In a blistering attack on the AIADMK government, Congress President Sonia Gandhi said it did not help the people when they most needed it -- during the devastating floods in Chennai and surrounding areas last year. She also took the regime to task for amending the land acquisition law enacted by the UPA in order to allow takeover of farmers' land without their consent and without compensation.
Addressing a Congress-DMK election rally recently along with DMK chief M Karunanidhi in Chennai, Sonia accused the J Jayalalithaa regime of not protesting when the Narendra Modi government reduced spending on the upliftment of scheduled castes, women and other weaker sections of the society. Instead, she added, the AIADMK supported the NDA regime in Parliament.
Seeking to touch a chord with the residents of Chennai, who were worst hit by the floods, she recalled that it was not the state government but the people themselves who helped each other in their hour of need.
Pointing out that the Modi government had promised insurance benefits for the residents who had lost family members and property in the floods within four weeks, Sonia said, "Four months have gone by and the relief is yet to reach the people".
Sonia also spoke about the acute shortage of water in Tamil Nadu: "People have no drinking water and the farmers have no water to till their land, yet neither the Modi government nor the AIADMK government has come to your help."
Referring to the frequent arrests of Tamil Nadu's fishermen by Sri Lankan authorities, she said, "Not only are our fishermen being abducted but their boats are being seized, yet neither the Modi government nor the AIADMK government have done anything about it."
Apparently referring to the acute power shortage during the early years of Jaya's rule, the Congress chief claimed that in the last five years, Tamil Nadu had slipped in economic development, factories were moving out and people losing jobs.
Calling Karunanidhi's promise to introduce prohibition if voted to power a "social reform measure", she said the public demand for a liquor ban was so strong that even the AIADMK had decided to review its position on the issue.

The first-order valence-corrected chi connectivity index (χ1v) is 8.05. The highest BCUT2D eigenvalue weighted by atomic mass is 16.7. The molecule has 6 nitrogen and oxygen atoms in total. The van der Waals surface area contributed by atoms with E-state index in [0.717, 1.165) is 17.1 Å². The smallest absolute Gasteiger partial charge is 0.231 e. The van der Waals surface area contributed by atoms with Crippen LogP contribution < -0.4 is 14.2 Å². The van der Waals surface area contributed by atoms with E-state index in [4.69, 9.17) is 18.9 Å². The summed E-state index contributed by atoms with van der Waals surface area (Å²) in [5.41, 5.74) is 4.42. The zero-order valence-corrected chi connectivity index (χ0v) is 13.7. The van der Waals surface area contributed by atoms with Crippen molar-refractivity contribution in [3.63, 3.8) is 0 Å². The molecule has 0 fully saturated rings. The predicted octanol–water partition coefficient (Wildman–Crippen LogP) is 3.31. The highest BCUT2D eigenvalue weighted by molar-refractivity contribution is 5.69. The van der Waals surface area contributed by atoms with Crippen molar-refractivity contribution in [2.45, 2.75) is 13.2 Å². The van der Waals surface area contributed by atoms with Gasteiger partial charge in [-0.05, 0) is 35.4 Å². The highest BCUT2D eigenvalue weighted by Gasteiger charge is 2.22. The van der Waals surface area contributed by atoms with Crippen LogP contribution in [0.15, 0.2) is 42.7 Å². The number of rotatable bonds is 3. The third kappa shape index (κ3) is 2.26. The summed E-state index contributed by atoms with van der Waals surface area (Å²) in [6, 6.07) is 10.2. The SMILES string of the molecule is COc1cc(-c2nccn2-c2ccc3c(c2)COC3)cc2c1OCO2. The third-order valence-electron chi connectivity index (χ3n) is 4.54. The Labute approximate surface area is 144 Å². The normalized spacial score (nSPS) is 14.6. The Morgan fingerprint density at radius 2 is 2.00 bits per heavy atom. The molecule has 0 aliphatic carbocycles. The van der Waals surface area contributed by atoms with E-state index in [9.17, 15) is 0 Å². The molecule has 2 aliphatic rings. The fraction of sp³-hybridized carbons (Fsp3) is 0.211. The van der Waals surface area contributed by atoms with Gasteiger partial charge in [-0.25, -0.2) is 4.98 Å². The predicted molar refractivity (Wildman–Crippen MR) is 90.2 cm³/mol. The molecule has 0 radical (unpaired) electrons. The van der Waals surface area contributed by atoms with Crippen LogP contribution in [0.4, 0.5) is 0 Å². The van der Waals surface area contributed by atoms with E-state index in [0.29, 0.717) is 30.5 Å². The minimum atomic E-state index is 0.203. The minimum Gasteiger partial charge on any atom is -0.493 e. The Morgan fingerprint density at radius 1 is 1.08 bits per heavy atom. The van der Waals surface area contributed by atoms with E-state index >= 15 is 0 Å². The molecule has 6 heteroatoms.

On equal terms?
At the rally, Karunanidhi introduced DMK and Congress candidates for Chennai and its suburbs. But the party's star candidate, his son MK Stalin who is seeking re-election from Kolathur, was not present as he was busy campaigning in western Tamil Nadu.
Karunanidhi said his party's alliance with the Congress was deep and based on mutual understanding. The alliance had been forged in 2004, he said, but did not explain why the two parties had gone their separate ways in January 2014 after sharing power in UPA -I and UPA-II.
Neither Sonia nor Karunanidhi spoke about corruption in the AIADMK government. They didn't touch upon corruption at all, although Sonia did refer to DMK's promise to appoint a Lokayukta if voted to power.
Just as well since Karunanidhi's daughter and Rajya Sabha MP Kanimozhi, she of the 2G scam infamy, was seated next to Sonia while Karunanidhi was being briefed about Sonia's speech by his nephew Dayanidhi Maran, who is facing a CBI investigation for corruption in the Aircel-Maix deal.
Sharing the stage with them were Tamil Nadu Congress president EVKS Elangovan and other senior party leaders, including KV Thangabalu and Kumari Ananthan.
By persuading Sonia to share the stage with him, Karunanidhi has sent a message to local Congressmen that they should not expect to share power with the DMK if their alliance is voted to power. Not unlike in 2006, when the DMK won 94 seats against 117 required for majority and had to depend on the Congress to form government.Photo: R Senthil Kumar/ PTI Photo
Back then, the Congress had 40 seats, but did not press for power sharing despite the fact that with just 15 MPs, Karunanidhi had got plum portfolios for the DMK in UPA-I. All this because Sonia did not want to antagonise the DMK and risk the stability of the government at the Centre.
This time, too, Karunanidhi has ruled out sharing power, regardless of the outcome of the election. He was apparently encouraged by the fact that the Congress is arguably at its weakest nationally to attempt a hard bargain. In Tamil Nadu, GK Vasan's exit has left the Congress with only one prominent faction - P Chidambaram's. Although the party grandee has got a couple of his candidates fielded in this election, he is sulking over the denial of a ticket to his corruption-tainted son Karthi. And he made his displeasure known by staying away from the rally.
Edited by Mehraj D. Lone
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